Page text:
I'm trying to pin down the requirements or the optimal setup for using an Oracle View in GeoServer 2.16.2. From what I have read in various forums is that for an Oracle View to work right in GeoServer it must have the following:

  1. an entry for the Oracle View in user_sdo_geom_metadata
  2. a spatial index that is owned by the user or profile that is making the call.
  3. Oracle User needs privileges to MDSYS Views & Tables

My specific situation is that I cannot create a Materialized View or other Table that is rebuilt periodically.

The current setup is similar to the following example: The GeoServer has a store using USER1 that uses an Oracle View that is owned by USER1. However, the underlying tables and indexes for the Oracle View are owned by a different user, call them USER2. Currently, the performance of this setup is terrible.

I would like to push harder to having this setup conform to the 3 requirements that I listed above, but I cannot find the exact documentation that says that points 1, 2, 3 are required. It is just a theory.

With respect to item #3. I'm seeing processes in the log that seem to be stuck on queries such as the following:


When I try and query the table MDSYS.SDO_INDEX_METADATA_TABLE with the User that I have in my GeoServer Oracle Store, it says the ORA-00942: table or view does not exist. I can see the table in the MDSYS in Oracle Developer.

I would change the permissions myself for the User that I use if I could. Can someone tell me if the USER needs to be granted SELECT privileges for MDSYS for a GeoServer layer that connects to an Oracle database to be efficient?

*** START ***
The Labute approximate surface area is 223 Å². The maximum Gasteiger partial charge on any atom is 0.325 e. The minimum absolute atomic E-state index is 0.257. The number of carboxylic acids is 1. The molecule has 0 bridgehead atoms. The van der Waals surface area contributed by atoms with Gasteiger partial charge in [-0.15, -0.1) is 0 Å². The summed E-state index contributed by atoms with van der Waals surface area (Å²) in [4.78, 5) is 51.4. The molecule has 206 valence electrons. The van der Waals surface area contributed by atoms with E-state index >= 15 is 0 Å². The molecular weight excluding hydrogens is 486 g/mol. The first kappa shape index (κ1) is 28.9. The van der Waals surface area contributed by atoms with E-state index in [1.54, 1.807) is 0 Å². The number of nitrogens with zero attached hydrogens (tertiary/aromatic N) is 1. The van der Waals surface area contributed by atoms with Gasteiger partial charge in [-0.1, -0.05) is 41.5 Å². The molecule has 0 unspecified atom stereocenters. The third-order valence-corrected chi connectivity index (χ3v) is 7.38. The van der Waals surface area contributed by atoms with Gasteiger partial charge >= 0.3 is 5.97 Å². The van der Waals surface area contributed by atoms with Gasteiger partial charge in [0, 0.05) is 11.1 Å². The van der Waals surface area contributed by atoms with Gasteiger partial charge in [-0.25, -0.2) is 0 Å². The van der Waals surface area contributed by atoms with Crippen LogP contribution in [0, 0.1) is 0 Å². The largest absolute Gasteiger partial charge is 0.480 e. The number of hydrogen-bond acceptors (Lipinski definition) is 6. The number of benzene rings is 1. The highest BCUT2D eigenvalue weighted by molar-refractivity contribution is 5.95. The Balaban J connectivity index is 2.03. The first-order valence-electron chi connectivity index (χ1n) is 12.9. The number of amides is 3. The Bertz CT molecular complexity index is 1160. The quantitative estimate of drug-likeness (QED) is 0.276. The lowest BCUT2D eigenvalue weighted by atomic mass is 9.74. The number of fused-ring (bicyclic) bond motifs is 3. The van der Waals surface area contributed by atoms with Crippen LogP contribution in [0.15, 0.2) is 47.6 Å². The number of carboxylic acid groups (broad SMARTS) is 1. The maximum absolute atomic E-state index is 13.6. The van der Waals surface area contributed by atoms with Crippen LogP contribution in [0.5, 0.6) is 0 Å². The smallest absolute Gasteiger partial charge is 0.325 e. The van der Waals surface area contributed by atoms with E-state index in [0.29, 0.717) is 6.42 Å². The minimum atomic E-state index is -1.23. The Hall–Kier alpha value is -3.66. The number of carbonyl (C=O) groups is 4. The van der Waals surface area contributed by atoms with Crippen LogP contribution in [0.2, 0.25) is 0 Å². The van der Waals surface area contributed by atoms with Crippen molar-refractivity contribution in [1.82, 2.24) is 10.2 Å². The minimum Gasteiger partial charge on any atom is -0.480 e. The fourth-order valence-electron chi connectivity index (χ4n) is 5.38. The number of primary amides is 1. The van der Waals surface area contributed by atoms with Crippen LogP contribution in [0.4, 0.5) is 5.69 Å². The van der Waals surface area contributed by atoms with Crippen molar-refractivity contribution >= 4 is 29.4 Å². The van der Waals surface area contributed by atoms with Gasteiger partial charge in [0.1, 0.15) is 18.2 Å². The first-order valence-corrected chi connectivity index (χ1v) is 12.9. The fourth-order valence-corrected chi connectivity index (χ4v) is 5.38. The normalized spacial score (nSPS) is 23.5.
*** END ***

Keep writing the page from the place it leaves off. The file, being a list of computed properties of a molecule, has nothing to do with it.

I'm kind of surprised that the layer works at all since there seems to be no access to the MDSYS objects and no GEOMETRY_COLUMNS. If I select all 50,000 records in the layer it never completes. If I just change my GeoServer query to return just the first few hundred records it works which is surprising.

  • 1
    I have no experience on your exact case but about something similar. Admin user "USER_A" who owns the table and index can create a view and add a line into sdo_metadata. Then USER_A grants SELECT rights for the GeoServer user "USER_B". GeoServer is reading the all_user_sdo_metadata and because of the grant USER_B can access the row even the view is owned by USER_A. It may be necessary to grant some more rights for USER_B before the access to spatial index succeeds. You can set the GeoServer logging level into GEOTOOLS_DEVEL and see what exact SQL queries are executed.
    – user30184
    Jun 24, 2021 at 6:31
  • 1
    Do you get good performance when you do not use a view but GeoServer reads directly the table as USER2 who is the owner of the table and index? Is the performance good if you create a view as USER2 and make GeoServer to read the view, still as USER2?
    – user30184
    Jun 24, 2021 at 6:38
  • sounds like you need a GEOMETRY_COLUMNS table - docs.geoserver.org/latest/en/user/data/database/…
    – Ian Turton
    Jun 24, 2021 at 7:32
  • I tried adding a GEOMETRY_COLUMNS table but had no luck with that. I created it with the subordinate user because the view is owned by the subordinate user. The layer is extremely fast when it is in a standalone table.